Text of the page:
oto1: Thegreatgeraldo With oil prices around 65, dno increases it's cash position with around usd 30 mill per month. And 50 mill usd per month with oil price at 80. A little less now with oil price below 60 (approx usd 25 per month). So in general dno can buy one Faroe every year with oil price at 80, and every 2 years with oil price at 60. Market cap is 2x Faroe and is ridiculously cheap compared. It's the geo risk that dno wants to reduce going after Faroe. I have mixed emotions as I believe we are paying too much for this reduced risk, but if it this what it tskes to double the share price in dno, so be it. Dno has usdm 600 mill in borrowings, which could be repaid in 1-2 years if we do not buy Faroe.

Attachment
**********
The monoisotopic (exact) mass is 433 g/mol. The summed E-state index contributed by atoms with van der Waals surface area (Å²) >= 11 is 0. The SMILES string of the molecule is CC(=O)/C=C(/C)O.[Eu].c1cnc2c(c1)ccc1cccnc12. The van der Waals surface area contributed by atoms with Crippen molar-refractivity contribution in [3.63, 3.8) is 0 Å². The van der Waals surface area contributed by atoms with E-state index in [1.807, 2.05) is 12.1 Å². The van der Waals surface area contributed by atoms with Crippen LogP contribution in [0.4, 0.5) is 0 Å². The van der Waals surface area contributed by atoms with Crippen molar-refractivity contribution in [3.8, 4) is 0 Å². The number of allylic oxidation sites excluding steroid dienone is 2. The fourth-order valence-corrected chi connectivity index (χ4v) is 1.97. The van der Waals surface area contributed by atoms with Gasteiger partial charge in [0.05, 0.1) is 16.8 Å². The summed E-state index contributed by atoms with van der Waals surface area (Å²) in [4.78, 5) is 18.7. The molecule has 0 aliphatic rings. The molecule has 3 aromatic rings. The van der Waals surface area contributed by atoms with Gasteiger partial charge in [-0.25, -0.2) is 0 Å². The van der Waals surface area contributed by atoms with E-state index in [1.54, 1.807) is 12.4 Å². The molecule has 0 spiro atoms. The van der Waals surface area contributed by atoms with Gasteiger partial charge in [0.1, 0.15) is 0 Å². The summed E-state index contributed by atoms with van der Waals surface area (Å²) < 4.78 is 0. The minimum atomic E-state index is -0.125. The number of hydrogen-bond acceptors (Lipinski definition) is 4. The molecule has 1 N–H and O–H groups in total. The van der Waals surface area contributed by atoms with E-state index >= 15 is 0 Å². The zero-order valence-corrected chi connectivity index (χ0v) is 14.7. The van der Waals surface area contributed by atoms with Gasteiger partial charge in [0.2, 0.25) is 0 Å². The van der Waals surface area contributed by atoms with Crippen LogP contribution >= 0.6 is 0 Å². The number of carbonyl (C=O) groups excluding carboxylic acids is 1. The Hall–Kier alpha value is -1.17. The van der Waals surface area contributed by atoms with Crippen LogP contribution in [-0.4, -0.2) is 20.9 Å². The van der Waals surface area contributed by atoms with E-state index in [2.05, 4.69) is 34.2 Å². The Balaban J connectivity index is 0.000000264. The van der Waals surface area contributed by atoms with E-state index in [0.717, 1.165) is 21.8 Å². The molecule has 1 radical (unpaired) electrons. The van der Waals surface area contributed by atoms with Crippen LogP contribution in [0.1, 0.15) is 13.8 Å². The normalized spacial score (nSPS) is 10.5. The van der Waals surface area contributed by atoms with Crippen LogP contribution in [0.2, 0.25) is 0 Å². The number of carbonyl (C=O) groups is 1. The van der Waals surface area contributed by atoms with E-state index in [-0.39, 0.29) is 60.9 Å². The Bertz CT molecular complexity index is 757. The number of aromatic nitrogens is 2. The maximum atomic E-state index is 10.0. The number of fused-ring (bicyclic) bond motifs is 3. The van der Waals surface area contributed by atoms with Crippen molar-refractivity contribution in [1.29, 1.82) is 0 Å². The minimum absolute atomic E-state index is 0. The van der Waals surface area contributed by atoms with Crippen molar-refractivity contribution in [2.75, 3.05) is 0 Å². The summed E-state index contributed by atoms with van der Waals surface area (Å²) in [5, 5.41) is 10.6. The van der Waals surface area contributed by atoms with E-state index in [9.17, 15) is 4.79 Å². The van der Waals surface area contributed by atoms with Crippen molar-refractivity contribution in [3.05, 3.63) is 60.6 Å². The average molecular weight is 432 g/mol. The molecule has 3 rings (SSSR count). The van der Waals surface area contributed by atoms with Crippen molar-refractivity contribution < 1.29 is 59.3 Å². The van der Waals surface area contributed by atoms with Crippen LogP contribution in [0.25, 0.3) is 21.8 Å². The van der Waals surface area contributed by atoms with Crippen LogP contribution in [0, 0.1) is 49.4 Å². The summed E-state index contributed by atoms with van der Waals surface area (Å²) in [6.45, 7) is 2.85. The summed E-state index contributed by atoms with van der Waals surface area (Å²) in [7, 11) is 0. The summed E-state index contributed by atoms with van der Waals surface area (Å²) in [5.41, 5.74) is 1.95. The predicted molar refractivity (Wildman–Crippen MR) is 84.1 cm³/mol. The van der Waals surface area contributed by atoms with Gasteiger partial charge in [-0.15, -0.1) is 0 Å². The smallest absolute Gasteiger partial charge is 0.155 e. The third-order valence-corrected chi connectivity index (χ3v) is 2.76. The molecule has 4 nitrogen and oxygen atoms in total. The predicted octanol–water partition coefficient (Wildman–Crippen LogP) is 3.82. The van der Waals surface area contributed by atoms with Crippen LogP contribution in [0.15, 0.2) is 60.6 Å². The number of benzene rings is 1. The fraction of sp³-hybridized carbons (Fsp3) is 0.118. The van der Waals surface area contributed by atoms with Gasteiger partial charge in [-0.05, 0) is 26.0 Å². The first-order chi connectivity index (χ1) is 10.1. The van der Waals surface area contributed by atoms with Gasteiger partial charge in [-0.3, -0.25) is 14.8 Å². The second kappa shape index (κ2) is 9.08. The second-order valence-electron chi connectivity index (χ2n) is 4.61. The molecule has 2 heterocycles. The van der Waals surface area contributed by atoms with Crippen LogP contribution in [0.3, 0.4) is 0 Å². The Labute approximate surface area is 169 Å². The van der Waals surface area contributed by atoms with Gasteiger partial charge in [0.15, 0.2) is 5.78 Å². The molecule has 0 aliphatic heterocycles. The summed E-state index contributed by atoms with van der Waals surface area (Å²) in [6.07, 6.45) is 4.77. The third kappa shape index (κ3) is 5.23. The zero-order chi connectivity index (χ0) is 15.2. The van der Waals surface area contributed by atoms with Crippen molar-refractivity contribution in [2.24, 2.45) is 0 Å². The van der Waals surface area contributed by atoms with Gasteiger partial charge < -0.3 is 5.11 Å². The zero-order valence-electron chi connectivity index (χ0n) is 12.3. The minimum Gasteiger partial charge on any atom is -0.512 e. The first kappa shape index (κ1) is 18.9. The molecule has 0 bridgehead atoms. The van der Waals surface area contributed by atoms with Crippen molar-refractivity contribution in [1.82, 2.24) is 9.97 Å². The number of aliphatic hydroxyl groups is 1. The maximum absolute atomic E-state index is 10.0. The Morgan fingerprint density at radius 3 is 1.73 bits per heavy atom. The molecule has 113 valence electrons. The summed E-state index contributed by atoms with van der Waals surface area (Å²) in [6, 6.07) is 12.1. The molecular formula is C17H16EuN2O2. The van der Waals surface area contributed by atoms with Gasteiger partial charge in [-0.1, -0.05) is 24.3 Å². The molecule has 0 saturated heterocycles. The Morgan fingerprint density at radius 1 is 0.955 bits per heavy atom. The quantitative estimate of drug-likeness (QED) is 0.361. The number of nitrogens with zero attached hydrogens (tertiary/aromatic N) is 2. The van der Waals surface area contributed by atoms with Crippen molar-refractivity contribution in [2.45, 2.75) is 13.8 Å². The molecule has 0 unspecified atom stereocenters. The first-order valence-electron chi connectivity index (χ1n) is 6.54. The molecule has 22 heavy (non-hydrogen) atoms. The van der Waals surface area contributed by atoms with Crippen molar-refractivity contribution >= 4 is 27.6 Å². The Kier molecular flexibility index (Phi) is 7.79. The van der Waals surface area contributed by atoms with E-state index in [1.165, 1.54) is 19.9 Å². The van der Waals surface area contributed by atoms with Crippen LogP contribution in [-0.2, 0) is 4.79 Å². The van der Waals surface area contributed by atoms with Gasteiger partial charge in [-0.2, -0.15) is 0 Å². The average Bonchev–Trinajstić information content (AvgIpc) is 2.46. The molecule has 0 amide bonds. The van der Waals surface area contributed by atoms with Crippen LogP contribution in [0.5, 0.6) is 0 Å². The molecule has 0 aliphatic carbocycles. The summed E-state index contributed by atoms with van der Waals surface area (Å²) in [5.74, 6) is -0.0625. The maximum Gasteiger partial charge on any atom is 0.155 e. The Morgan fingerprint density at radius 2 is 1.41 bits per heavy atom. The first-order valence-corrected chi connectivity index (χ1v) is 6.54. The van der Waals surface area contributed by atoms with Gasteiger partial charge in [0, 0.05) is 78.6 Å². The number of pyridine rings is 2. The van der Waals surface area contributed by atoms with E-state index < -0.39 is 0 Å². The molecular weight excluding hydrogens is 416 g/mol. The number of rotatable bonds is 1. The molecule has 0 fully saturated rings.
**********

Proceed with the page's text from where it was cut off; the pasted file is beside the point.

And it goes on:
oto1: Thegreatgeraldo From my point of view DNO would be the first obvious choice.. I value the share to 25-30 nok, current share price around 14. SPM1 analyst yesterday said approx the same, naming akerbp and Lundin as alternatives. I'm not to familiar with uk market, but Genel would be a possibility and possibly also GKP. My point is that expecting full market value today is over the top. As a DNO shareholder I would be very disappointed if DNO bought a company at a price where the upside is close to none, and downside is 50%. I really hope they stick at 152 as DNO will earn loads of money anywsy if oil price again goes to 70.